There was a general movement of interest among the bored servants. Several of the women auditors rose from their chairs and walked forward to obtain a better view of the prisoner. Even His Supremity was aroused. His face purpled with a rage greater than that awakened by the presumptuous Numbers, his mouth worked horribly, and it was some moments before he could sufficiently control his voice to speak. "How do you know this?" he at last enunciated hoarsely.

"Because I caught him at it," replied Mercy unguardedly.

"You? You found him? What were you doing in the library?"

Mr. Mercy started and gasped at the trap in which he had caught himself. "Why-I-I was passing by and the door was open. I looked in and--and--"

"Your Supremity, have I permission to speak?"

The interrupter was one of the police officers holding Drayton. Mercy turned upon him with furious face, but Justice Supreme waved him to silence. "You may speak, Forty-five. Mr. Mercy, I am conducting this inquiry. Kindly refrain from intimidating the witness."

"Your Supremity, two hours ago or thereabouts, Mr. Mercy come to me and says 'Forty-five, is the door of the library locked to-day?' I says, no, I thought not, as Your Supremity had been in there reading. On days when you cared to read, you very seldom kept it locked. No one would ever dare go in there, anyway. Then he says--"

"Wait a minute!" came a voice of repressed fury from the throne. "Mr. Pity, will you take this down, please?"

Pity drew forth his fountain pen and a small blank book. He began to scribble furiously.

"'Your Supremity,' he says then, 'is the door actually open?' I didn't believe so, but I walked over into Corridor 27 just to have a look. Of course the door was shut. Mr. Mercy, he followed right along behind. 'If I were you,' he says, 'I'd open that door and turn on the fan at the end of the corridor. His Supremity was complaining to me it was that stifling in the library it pretty near made him sick.' Well, I thought it was a queer thing Your Supremity hadn't spoke to me if you wished the room ventilated. But Mr. Mercy, being one of the Inner Order, and of such high authority--"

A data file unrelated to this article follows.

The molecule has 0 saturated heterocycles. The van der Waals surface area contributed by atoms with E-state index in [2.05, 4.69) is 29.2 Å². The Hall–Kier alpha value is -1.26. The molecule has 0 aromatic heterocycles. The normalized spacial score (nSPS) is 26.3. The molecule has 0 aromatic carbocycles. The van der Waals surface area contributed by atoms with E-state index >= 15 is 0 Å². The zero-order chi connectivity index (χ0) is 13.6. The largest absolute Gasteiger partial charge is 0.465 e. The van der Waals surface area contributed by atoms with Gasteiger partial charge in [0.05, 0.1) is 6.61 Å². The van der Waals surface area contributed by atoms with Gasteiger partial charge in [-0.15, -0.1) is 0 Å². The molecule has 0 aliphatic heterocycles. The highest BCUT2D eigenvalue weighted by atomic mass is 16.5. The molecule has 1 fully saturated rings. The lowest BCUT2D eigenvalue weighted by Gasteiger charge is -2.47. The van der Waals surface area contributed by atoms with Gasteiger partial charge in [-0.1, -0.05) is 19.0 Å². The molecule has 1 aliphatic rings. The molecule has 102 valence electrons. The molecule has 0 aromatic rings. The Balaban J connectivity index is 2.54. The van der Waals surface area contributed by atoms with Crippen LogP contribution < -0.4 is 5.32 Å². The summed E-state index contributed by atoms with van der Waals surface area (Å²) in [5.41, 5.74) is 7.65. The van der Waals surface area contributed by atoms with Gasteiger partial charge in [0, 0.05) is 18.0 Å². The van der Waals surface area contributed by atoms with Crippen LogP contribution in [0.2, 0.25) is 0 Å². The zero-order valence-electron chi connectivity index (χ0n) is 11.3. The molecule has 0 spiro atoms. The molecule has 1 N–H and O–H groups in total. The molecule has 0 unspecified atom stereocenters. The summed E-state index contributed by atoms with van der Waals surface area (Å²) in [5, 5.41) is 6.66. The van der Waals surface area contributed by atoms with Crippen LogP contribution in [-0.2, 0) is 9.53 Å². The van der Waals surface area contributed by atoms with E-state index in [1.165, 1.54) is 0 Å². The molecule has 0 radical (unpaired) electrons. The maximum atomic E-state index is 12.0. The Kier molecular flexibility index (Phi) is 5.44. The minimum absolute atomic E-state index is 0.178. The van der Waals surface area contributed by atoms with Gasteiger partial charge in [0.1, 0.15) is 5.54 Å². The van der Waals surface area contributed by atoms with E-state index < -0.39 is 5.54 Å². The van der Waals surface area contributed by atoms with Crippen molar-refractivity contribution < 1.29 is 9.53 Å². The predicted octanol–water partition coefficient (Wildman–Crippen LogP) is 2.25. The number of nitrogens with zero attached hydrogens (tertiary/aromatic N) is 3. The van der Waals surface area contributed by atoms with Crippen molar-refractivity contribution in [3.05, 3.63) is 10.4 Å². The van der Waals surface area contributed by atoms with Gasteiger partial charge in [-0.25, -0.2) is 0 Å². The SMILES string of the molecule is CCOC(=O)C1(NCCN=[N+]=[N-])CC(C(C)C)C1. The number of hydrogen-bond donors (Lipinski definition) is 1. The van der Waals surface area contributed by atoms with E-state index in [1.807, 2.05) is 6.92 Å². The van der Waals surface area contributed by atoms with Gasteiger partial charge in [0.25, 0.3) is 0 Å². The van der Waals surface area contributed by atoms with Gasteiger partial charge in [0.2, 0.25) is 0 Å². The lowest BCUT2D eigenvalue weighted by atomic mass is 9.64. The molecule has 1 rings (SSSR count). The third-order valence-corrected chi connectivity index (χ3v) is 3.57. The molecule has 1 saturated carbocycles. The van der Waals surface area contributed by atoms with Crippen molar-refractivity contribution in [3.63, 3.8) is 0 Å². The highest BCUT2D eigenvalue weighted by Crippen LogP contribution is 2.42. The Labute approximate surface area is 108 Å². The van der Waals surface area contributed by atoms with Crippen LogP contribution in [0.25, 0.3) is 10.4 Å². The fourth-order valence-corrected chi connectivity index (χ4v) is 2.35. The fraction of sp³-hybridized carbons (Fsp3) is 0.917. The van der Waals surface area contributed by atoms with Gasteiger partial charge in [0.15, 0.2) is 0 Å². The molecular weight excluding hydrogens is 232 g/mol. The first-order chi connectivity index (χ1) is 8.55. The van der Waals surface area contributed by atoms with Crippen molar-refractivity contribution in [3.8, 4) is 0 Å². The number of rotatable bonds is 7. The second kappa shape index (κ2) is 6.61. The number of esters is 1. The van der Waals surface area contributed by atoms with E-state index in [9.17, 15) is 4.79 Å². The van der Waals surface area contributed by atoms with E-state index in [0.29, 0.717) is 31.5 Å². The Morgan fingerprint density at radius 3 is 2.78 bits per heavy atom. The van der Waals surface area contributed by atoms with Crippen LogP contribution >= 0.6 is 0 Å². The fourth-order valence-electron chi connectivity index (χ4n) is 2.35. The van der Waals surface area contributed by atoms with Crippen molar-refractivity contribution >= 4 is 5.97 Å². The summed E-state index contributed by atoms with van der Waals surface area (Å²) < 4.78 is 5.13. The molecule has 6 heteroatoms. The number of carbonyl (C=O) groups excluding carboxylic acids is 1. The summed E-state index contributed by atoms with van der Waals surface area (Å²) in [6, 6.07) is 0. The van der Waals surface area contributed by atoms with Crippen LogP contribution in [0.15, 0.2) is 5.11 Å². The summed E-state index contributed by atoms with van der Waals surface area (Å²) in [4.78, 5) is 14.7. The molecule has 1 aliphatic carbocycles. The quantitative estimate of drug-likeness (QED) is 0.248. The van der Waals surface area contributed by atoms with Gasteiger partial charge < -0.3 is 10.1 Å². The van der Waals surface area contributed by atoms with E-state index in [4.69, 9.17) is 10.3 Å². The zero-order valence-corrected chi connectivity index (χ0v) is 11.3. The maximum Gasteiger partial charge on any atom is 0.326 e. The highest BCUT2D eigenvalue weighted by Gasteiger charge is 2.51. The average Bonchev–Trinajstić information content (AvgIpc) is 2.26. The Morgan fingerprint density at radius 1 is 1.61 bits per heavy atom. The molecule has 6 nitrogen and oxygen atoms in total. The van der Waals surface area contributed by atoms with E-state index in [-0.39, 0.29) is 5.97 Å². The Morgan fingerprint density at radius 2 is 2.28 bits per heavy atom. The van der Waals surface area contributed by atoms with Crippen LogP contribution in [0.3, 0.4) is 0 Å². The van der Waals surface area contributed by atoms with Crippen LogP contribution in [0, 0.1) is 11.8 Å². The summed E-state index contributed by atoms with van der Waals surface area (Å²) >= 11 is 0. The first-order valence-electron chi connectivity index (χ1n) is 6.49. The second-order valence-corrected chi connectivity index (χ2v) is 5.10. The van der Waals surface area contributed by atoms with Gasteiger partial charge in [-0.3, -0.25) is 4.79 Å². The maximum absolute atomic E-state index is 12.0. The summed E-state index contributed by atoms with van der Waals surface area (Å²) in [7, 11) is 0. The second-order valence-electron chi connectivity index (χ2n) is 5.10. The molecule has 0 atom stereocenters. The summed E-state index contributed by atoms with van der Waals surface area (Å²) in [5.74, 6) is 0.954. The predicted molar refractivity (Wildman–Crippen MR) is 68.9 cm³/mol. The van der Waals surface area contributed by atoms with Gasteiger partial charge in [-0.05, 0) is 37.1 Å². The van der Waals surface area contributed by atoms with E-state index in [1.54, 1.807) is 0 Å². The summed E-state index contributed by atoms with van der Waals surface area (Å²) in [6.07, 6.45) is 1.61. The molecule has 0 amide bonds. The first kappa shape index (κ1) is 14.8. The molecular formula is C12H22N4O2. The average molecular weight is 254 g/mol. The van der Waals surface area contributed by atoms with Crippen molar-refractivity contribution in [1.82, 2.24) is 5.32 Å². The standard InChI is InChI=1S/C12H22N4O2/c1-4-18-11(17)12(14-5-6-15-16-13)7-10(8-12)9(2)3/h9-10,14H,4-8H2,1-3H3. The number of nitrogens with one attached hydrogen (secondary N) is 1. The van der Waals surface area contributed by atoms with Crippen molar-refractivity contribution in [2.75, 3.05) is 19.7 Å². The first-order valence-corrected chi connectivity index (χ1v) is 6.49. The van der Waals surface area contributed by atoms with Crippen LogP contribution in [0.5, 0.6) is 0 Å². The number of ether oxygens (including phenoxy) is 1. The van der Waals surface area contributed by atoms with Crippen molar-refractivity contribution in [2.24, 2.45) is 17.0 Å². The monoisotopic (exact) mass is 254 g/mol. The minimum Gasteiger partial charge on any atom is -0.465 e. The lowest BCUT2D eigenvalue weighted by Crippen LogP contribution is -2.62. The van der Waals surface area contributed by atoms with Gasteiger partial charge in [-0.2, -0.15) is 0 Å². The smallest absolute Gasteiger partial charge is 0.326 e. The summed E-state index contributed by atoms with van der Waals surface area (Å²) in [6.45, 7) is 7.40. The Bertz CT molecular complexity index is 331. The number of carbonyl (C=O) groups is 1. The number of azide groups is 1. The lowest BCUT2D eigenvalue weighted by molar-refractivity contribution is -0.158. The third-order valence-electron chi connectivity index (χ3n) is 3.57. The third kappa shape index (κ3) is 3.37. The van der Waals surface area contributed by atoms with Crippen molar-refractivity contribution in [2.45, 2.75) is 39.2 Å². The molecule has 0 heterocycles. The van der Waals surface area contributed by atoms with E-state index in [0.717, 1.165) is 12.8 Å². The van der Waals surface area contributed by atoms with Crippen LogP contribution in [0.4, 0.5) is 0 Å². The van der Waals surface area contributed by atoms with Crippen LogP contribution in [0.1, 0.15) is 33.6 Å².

"I understand," snapped the high priest. "Get on. You opened it?"

"I did, Your Supremity, with Mr. Mercy looking on. Then I went to turn on the fan, and Mr. Mercy strolled off. Without meaning to spy on him, I followed. My rubber soles don't make much noise, of course, and I guess he didn't hear me. He went around a corner. Just before I reached it myself I heard him speaking. Thinking he would blame me if he thought I was spying on him, I stopped where I was. He was talking to this prisoner here, as I found out later. First he says, 'Were you looking for some one, Mr. Drayton?' The prisoner, he says no; he was merely strolling around and got lost and can't find his way back to the Green Room. 'I'll take you there myself,' says Mr. Mercy. 'But have you seen the library?'"

At this a sort of gasp came from Mercy. He staggered slightly where he stood. He dared not interrupt, however, and the policeman continued.

"This Mr. Drayton says, no, he ain't saw it, but he'd be real glad to--in fact, there wasn't anything much he'd rather see. So Mr. Mercy says, 'You go on around that corner straight along the corridor and you'll come to it. The door is open and you can go right in.' This Mr. Drayton says he's understood strangers was not allowed in there. Mr. Mercy says, 'Oh, you're as good as a Superlative already. This library is open to officials.'

"The gentleman thanked him and come on around the corner and past me, but Mr. Mercy he goes the other way."

Mr. Justice Supreme interrupted, "Why did you not stop this man? Do you mean you allowed him to enter without any protest?"

"I did, Your Supremity. Mr. Mercy is my superior, sir, and while I intended reporting to Your Supremity--as I am doing now--it wasn't for me to interfere with his commands or permissions. The stranger, he went in the library. I stuck around, thinking I'd keep my eye on him, at least, to see that he didn't remove none of the books. That would be going it a little too strong. But he stayed and stayed. Once or twice I strolled by, and there he was, reading for all he was worth.

"Then, a while ago, Mr. Mercy comes hurrying along again. He stops short, like he was surprised. 'Haven't you got that door shut yet?' he snaps at me. Before I could answer he runs to the door, looks in, and shouts, 'What's that fellow doing in there? Forty-five, go in there and get that man! Did you know he was there?' Before I had a chance to say anything he blows his whistle. Twenty-seven and Seventy-nine comes on the run. Sixty-three got there later. We go in and grab this Mr. Drayton. He seems surprised like, and starts to say something about Mr. Mercy telling him to go right in and read. Mr. Mercy tells him to shut up, if he don't want rough handling, and he shuts up. Then Mr. Mercy orders us to bring the man here. That's all I have to say, Your Supremity. If I have taken a liberty in reporting just at this time--"